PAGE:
Occupy This

Why protests in the Granite State are fewer and farther between.



Illustration by Peter Noonan

To anyone who doesn't remember the Great Depression, the past few years have indeed been scary economically. The housing collapse wiped out billions of American personal wealth. Millions of jobs were lost. Freshly minted college graduates moved back in with parents. The nation's income inequality grew to the largest gap in nearly a century. The national debt is the largest ever.

Fancy economists declared the country's recession over, yet anxiety persists. People are asking when will they find a job or how long they will keep their current one. They want to know when will they get to retire, if ever. They want to know what will happen if they get sick, lose their job and still need health insurance.

Out of this anxiety was born two political movements. In 2009, the Tea Party movement came from the political right blaming government for this anxiety. This year we saw the Occupy Wall Street movement form out of the political left blaming corporations.

They have two things in common: they both wished to take on the establishment and neither really worked as a political force in New Hampshire. The last point says more about New Hampshire's political culture than it does any political movement.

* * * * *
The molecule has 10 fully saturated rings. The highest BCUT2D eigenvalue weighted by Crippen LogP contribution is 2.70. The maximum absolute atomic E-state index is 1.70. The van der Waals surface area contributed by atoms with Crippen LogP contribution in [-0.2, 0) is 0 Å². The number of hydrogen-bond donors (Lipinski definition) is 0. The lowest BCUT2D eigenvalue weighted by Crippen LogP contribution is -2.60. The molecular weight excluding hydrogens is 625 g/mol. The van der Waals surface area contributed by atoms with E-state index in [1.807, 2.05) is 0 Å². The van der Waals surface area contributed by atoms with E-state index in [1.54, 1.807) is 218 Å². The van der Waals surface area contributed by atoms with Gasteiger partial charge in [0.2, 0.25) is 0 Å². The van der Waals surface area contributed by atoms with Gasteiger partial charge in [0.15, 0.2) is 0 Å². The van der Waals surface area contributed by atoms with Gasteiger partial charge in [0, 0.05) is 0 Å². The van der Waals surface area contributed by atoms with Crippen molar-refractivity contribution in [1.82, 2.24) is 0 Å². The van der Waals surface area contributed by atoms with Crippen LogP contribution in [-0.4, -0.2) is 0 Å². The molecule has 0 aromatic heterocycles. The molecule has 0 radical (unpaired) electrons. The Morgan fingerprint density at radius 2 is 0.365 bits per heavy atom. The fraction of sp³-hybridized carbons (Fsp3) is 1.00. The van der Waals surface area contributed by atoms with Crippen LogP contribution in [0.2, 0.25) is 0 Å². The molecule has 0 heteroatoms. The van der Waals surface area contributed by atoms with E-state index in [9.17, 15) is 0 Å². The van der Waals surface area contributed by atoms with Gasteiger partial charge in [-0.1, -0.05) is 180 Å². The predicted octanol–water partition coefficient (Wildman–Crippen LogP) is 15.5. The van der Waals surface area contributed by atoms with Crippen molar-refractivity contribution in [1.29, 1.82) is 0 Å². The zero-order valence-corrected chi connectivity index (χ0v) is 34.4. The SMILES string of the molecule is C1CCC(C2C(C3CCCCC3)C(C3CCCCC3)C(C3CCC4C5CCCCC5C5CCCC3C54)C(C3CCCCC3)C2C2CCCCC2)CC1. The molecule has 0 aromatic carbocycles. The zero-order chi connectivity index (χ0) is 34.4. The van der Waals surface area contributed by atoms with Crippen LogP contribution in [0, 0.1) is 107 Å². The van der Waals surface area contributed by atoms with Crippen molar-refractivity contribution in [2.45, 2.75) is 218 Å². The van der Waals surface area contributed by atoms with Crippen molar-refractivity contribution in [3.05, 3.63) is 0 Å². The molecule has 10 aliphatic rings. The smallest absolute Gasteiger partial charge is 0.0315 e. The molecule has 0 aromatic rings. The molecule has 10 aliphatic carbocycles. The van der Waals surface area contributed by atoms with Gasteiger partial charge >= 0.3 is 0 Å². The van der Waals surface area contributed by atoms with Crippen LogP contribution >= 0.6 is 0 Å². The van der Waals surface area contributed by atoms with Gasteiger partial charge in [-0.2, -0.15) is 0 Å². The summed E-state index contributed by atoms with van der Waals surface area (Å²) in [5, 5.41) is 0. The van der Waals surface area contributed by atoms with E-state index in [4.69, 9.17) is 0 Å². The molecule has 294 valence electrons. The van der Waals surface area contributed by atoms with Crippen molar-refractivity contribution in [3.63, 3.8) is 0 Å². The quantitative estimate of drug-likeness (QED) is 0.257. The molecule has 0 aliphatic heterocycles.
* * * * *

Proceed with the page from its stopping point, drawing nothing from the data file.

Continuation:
New Hampshire is not fertile ground for major political protest movements. Sure, old-timers can point to older political movements that opposed the construction of the Seabrook power plant or the expansion of Interstate 93 through Franconia Notch as galvanizing issues. Both projects happened.

It isn't that Granite Staters aren't informed or don't have opinions. Granite Staters are known worldwide for being intelligent and outspoken on political issues. The reason why the Tea Party or Occupy Wall Street don't have the same impact locally as other places is because New Hampshire has a system to place such feelings.

New Hampshire probably holds more elections per capita than any other state in the country. Our politics are generally local, our elections are generally very cheap to run in and there is significant turnover in office holders.
So any group that wants to rage against the system in New Hampshire finds it's just as easy to be part of the system and work for change.

Other states don't have such an empowered electorate. Politics is something that "other" people participate in. In most states politics is practiced by the rich and by well-connected insiders. In New Hampshire the open system lets anyone try. Seven of the last nine governors weren't from the state originally. Four out of the last five congressmen grew up somewhere else.

So many people serve in the 400-person New Hampshire House making $100 a year with such high turnover, there is a phrase that everyone in our state has either served as a state representative or knows someone who has.

Political movements come and go in this country. People hold signs and flags or camp out in parks. Protest is deeply part of what it means to be American, especially when it may feel like there is nothing else they can do.

In New Hampshire we'll put you on the ballot.

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